Hydrangea paniculata Vanilla Strawberry™
Hydrangea paniculata Vanilla Strawberry™

Hydrangea paniculata Vanilla Strawberry™

Quick Facts
Common Name: Panicle Hydrangea
Hardiness Zone: 4-8S/W Exposure: Sun to Part Shade
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Mature Height: 6-7'
Read our Growing Guide Ships as: TWO GALLON POT
Shipping Details Shipment begins in late August 2015, depending on your zone. See shipping tab for details

Product Details

Product Details




The size of the plants we ship has been selected to reduce the shock of transplanting. For some, this means a large, bareroot crown. Others cannot travel bareroot or transplant best if grown in containers. We ship these perennials and annuals in 1 pint pots, except as noted. We must point out that many perennials will not bloom the first year after planting, but will the following year, amply rewarding your patience. We ship bulbs as dormant, bare bulbs, sometimes with some wood shavings or moss. Shrubs, Roses, vines, and other woody plants may be shipped bareroot or in pots. The size of the pot is noted in the quick facts for each item.


We ship our bulbs and plants at the right time for planting in your area, except as noted, with orders dispatched on a first-come, first-served basis by climate zone. Estimated dates for shipping are indicated in the Shipping Details box for each item. Please refer to the Shipping Details box to determine the earliest shipping time. Please supply a street address for delivery. Kindly contact us with two weeks notice, if you'll be away at expected time of delivery.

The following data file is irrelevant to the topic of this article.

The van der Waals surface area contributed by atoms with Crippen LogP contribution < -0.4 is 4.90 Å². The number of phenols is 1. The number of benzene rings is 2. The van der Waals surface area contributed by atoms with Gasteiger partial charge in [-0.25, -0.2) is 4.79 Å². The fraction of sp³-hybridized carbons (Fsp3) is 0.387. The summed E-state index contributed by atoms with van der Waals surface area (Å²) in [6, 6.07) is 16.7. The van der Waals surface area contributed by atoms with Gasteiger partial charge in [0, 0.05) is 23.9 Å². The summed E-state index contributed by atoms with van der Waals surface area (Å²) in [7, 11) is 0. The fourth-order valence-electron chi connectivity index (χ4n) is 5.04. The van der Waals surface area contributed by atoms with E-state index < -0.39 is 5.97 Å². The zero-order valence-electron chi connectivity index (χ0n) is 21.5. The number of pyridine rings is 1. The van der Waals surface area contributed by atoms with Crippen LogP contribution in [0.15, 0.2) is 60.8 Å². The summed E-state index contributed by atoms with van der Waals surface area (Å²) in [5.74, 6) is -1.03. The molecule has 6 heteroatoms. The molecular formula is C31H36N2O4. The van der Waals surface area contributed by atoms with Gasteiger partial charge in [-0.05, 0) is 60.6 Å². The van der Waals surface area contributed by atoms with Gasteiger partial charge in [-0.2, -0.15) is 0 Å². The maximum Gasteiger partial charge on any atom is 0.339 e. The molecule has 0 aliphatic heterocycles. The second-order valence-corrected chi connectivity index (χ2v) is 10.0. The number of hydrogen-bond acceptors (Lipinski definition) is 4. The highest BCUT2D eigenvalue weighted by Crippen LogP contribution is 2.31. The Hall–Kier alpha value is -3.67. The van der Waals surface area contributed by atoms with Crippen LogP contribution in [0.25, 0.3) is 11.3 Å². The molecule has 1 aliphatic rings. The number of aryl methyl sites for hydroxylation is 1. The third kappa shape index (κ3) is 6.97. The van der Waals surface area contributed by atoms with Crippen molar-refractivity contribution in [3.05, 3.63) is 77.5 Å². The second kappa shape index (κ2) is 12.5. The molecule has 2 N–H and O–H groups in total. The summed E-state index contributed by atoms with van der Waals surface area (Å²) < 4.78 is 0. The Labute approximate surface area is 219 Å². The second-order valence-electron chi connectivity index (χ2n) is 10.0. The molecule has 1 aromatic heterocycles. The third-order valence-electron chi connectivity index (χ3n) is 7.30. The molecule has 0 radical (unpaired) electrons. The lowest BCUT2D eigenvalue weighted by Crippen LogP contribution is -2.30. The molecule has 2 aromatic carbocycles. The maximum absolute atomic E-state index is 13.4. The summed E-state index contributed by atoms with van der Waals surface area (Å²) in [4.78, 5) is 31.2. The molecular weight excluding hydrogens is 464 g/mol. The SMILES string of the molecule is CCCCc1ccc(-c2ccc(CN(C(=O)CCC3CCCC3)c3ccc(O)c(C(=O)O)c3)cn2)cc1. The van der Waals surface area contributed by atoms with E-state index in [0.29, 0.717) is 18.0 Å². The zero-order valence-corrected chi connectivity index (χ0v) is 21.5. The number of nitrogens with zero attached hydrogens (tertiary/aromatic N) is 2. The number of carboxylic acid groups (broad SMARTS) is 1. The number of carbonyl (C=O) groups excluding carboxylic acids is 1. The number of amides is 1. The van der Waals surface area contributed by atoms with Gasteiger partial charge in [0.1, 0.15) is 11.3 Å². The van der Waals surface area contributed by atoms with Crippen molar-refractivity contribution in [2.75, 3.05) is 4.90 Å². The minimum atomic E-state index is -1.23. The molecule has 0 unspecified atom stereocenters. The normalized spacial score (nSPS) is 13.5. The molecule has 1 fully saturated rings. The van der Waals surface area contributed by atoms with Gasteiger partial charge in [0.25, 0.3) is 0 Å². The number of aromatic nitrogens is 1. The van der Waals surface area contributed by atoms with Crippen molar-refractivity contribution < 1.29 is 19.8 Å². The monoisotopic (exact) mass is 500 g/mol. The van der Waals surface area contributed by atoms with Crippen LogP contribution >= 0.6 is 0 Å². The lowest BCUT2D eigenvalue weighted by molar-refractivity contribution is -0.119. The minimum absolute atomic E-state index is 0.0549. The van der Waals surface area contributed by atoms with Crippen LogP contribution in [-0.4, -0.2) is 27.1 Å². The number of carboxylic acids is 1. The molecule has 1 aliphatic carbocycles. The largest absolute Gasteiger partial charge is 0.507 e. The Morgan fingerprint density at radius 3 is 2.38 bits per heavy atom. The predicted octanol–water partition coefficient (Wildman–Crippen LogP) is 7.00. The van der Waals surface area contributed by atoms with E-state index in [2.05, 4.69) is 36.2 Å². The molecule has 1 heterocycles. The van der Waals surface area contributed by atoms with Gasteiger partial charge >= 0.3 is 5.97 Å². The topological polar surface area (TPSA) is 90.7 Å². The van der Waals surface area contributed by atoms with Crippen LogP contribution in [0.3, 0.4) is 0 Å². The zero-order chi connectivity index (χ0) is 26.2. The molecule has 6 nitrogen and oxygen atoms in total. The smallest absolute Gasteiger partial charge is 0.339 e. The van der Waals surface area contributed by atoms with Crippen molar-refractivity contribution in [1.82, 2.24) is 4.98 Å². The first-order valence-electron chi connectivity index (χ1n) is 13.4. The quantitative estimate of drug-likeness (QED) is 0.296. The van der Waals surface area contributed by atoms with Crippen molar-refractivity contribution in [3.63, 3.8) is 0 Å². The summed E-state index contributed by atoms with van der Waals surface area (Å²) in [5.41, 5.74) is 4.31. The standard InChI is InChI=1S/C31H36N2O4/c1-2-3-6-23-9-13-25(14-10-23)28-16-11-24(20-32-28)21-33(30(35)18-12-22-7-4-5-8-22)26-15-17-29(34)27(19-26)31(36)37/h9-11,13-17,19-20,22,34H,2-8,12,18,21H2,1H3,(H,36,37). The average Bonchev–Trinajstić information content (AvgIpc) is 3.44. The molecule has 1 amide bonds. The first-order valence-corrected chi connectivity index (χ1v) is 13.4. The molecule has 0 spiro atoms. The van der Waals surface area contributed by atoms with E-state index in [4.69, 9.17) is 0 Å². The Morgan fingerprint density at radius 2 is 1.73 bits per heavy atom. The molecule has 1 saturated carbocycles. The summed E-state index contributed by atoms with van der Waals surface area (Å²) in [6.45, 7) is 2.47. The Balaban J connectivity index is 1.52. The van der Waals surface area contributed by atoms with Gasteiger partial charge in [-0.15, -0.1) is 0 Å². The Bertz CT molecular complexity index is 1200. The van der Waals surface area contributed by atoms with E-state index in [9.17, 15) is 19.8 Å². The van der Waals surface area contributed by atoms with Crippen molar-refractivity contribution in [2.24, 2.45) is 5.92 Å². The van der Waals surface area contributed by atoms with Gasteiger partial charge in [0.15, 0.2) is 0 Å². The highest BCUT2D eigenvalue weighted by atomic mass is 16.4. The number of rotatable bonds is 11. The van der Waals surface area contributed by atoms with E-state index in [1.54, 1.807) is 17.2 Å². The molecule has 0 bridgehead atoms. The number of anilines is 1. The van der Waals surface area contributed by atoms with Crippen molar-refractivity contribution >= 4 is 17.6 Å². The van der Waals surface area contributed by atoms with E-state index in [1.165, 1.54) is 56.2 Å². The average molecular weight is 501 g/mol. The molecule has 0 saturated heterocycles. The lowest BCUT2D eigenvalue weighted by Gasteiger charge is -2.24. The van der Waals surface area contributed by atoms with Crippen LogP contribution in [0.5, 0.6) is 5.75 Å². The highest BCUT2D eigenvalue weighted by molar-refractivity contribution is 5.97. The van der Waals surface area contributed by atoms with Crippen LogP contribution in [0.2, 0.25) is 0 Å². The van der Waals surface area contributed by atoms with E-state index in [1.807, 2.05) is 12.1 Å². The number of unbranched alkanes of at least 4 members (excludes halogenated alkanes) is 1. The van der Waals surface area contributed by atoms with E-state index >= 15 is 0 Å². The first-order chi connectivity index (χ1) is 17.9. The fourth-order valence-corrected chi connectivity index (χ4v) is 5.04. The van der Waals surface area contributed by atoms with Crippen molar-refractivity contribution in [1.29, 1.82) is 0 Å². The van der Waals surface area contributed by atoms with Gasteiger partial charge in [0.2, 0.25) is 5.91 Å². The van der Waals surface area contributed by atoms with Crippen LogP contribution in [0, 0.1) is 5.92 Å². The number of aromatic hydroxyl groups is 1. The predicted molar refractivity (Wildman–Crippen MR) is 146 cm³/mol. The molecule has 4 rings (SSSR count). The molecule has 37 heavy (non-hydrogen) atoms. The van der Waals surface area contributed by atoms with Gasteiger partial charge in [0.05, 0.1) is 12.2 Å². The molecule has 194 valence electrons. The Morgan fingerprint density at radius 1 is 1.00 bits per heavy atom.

We guarantee to ship plants that are in prime condition for growing. If your order is damaged or fails to meet your expectations, we will cheerfully replace or refund it. Please contact our Customer Service Department at 1-800-503-9624 or email us at [email protected]. Please include your order number or customer number when contacting us.



Average Customer Rating: (108 Reviews) Write a Review

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Not structurally sound

I have had this in the ground for eight years. Some years I get the nice color change, some years not; I'm not really worried about it. Very nice cut flowers.

The problem though is that the blooms are so heavy that the stems can't carry their weight without bending. Except for the stems in the center of the plant that go straight upright. So I have this odd plant with some stems going straight upright and then all the lower ones bending down, with a big gap in between them.

I would not plant this again.

13 of 14 people found this review helpful. Do you? yes no

Doing great

Purchased my vanilla strawberry hydrangea tree last spring. It bloomed right away after planting and there were a good 8-10 flowers that displayed the full spectrum of color white to burgundy during the growing season. Hoping it keeps growing and filling out. So far, very pleased.

13 of 13 people found this review helpful. Do you? yes no

Most fabulous plant in my garden

My plant was purchased from White flower farms And planted about five years ago in a clay soil that I mixed top soil with. The plant is mostly around five feet tall but some branches rise to 7’. It is healthy and a profuse bloomer, that begins white, moving through shades of pink and they all end up a beautiful burgundy in Fall. This is by far the most spectacular flower in my front yard! Nothing else I have (even roses) is as colorful or showy. I fertilizer it with Miracle grow, have not yet pruned it ever. Sadly a few weeks ago our 40 yr. old Maple tree fell completely over on it and did great damage to my prize hydrangea. I hope it can recover, at all,